22.01.2016 13:48, Aleksander Alekseev:
Then, this thread became too tangled. I think it's worth to write a
new message with the patch, the test script, some results and brief
overview of how does it really works. It will make following review
much easier.

HASHHDR represents a hash table. It could be usual or partitioned.
Partitioned table is stored in a shared memory and accessed by multiple
processes simultaneously. To prevent data corruption hash table is
partitioned and each process has to acquire a lock for a corresponding
partition before accessing data in it. Number of partition is determine
by lower bits of key's hash value. Most tricky part is --- dynahash
knows nothing about these locks, all locking is done on calling side.

Since shared memory is pre-allocated and can't grow to allocate memory
in a hash table we use freeList. Also we use nentries field to count
current number of elements in a hash table. Since hash table is used by
multiple processes these fields are protected by a spinlock. Which as
it turned out could cause lock contention and create a bottleneck.

After trying a few approaches I discovered that using one spinlock per
partition works quite well. Here are last benchmark results:


Note that "no locks" solution cant be used because it doesn't guarantee
that all available memory will be used in some corner cases.

You can find a few more details and a test script in the first message
of this thread. If you have any other questions regarding this patch
please don't hesitate to ask.
     * Compute init/max size to request for lock hashtables.  Note these
     * calculations must agree with LockShmemSize!

This comment certainly requires some changes.
BTW, could you explain why init_table_size was two times less than max_table_size?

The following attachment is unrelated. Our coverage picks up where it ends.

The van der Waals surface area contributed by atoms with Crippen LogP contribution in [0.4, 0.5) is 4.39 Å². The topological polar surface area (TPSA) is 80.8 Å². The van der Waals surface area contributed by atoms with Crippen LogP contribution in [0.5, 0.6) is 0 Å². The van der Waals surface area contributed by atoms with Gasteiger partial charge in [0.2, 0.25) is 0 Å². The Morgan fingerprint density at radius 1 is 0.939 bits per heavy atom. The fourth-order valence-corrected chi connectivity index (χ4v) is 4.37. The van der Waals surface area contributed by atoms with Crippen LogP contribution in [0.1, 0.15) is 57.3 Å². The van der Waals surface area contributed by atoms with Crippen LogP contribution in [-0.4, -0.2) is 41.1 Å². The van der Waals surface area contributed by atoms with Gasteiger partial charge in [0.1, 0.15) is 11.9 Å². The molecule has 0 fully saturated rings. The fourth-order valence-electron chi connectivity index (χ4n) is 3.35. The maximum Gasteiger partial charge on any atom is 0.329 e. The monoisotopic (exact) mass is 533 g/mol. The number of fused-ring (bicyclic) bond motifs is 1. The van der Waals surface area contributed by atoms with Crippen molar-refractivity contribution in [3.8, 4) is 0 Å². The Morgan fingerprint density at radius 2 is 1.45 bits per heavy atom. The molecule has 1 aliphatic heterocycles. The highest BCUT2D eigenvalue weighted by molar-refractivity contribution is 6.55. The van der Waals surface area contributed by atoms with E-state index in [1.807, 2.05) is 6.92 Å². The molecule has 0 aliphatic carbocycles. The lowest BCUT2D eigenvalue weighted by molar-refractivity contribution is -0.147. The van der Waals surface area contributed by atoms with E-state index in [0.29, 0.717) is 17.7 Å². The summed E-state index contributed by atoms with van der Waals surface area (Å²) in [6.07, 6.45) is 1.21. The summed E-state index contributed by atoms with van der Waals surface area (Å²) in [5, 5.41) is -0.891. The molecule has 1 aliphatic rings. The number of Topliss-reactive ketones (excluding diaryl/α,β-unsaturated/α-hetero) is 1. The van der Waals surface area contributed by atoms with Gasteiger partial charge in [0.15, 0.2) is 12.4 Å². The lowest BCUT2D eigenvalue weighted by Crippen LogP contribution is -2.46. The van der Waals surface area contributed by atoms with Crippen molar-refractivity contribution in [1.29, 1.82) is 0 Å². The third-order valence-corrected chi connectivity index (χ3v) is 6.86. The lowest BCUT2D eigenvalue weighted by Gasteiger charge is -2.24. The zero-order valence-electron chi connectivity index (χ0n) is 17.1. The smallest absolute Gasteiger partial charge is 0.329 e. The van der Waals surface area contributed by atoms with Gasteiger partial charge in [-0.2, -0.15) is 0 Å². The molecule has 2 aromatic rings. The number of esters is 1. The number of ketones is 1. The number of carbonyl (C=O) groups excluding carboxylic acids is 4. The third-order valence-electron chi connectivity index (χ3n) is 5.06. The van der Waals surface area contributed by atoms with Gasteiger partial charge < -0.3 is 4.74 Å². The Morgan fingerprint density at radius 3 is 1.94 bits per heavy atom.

Although, I don't see any problems with your changes.

-    hctl->nentries = 0;
-    hctl->freeList = NULL;

Why did you delete these two lines? I wonder if you should rewrite them instead?

+ * This particular number of partitions significantly reduces lock contention
+ * in partitioned hash tables, almost if partitioned tables didn't use any
+ * locking at all

As far as I understood, this number was obtained experimentally? Maybe you should note that in the comment.

And the last, but not least.

+        nelem_alloc = ((int) nelem) / partitions_number;
+        if (nelem_alloc == 0)
+            nelem_alloc = 1;
+        for (i = 0; i < partitions_number; i++)
+            if (!element_alloc(hashp, nelem_alloc, i))
+                ereport(ERROR,
+                        (errcode(ERRCODE_OUT_OF_MEMORY),
+                         errmsg("out of memory")));

It looks like you forgot to round the result of the division.
For example, if you have nelem=25 and partitions_number=6.
25 / 6 = 4. And then you allocate 24 nelems, while 1 is lost.

What about productivity, I did a test on my notebook. Patched version shows small performance improvement.

pgbench -j 1 -c 1 -f pgbench.sql -T 300 postgres
base patched
127tps  145tps
pgbench -j 8 -c 8 -f pgbench.sql -T 300 postgres
base patched
247tps  270tps

But I haven't any big machine to perform tests, where the patch is supposed to make significant changes.
So I would rely on your and the other reviewers results.

Except mentioned notes, I suppose the patch is good enough to pass it to a reviewer.

Anastasia Lubennikova
Postgres Professional: http://www.postgrespro.com
The Russian Postgres Company

Reply via email to